TINASHE MAKICHI INTERNAL squabbles within the government have reportedly pushed out Mines and Mining Development permanent secretary Onesmo Mazai Moyo who announced his departure this week, the Zimbabwe Independent has established.
In a management meeting held on Tuesday, Moyo announced his departure from the ministry after serving for four years since his appointment in 2018.
Before he became a permanent secretary, Moyo served as the general manager of Minerals Marketing Corporation of Zimbabwe (MMCZ).
The Independent is reliably informed that there has been a well-orchestrated scheme within the Office of the President and the Cabinet (OPC) and at the Mines ministry to jettison the top official.
There are indications that Moyo had suggested serving until 2023 but the move was shot down leading to his impending departure.
“Moyo has been under pressure for some time now. Some officials within the ministry have been lobbying the OPC to have him removed,” a source close to the developments said.
“He eventually gave in to the pressure and this week he announced his departure. He had initially requested to hold the fort until 2023 but that was shot down.”
There are also indications that government bigwigs were not happy with Moyo because of the rising number of mining disputes that went unresolved.
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During his tenure, the ministry was rocked by several cases of mining disputes and in various instances, officials working under him faced allegations of corruption.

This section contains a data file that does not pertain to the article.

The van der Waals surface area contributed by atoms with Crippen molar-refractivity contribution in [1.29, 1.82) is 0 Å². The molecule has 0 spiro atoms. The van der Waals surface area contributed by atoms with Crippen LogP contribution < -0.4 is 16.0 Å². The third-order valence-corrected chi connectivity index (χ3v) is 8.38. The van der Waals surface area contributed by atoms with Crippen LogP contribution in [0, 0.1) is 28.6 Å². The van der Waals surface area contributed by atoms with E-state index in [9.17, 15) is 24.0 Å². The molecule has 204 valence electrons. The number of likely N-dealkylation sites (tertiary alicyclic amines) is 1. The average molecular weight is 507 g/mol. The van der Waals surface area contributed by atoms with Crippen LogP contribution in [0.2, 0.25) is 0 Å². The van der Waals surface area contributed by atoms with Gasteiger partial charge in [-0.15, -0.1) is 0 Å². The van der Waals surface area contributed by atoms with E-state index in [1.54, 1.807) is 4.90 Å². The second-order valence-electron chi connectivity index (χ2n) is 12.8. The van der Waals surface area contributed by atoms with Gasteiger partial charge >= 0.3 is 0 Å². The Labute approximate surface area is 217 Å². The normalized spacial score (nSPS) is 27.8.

Contacted for comment, Moyo referred all questions to his principals.
“I cannot comment on those issues and I suggest you contact the appointing authority and get a comment,” Moyo said without disclosing his exact date of departure.
Mines minister Winston Chitando’s mobile phone was not available.
The latest Auditor-General’s report for the year ended December 31, 2020 raised red flags that there could be over- or understatement of the amount disclosed as the Public Financial Assets for the Ministry of Mines and Mining Development where Moyo is the accounting officer.
According to the report that is done annually, the ministry failed to produce an accurate return on public financial assets.
The opening balance of ZW$630 656 405 (US$4,4 million at the auction rate of ZW$142:US$1 when the report was released in April this year) as at January 1, 2020, was different from the closing balance of ZW$104 386 597 (US$735 116) as at December 31, 2019. There was no explanation on why there was a variance of ZW$526 269 808 (US$3,7 million).
The reconciliation of the funds that were used in line with the Hwange Colliery investment was reported to be still pending at the time of the audit.
According to the AG, the reconciliation of the Hwange Colliery is underway and the ministry had based its return on the information supplied by the Hwange Colliery with the corrective measure to be taken.
The ministry, according to the report, made some progress in addressing the audit findings for the previous year in the collection of the outstanding revenue as seen in the decreased numbers from ZW$257 927 409 (US$1,8 million) in 2019 to ZW$166 457 861 (US$1,1 million) as at December 2020.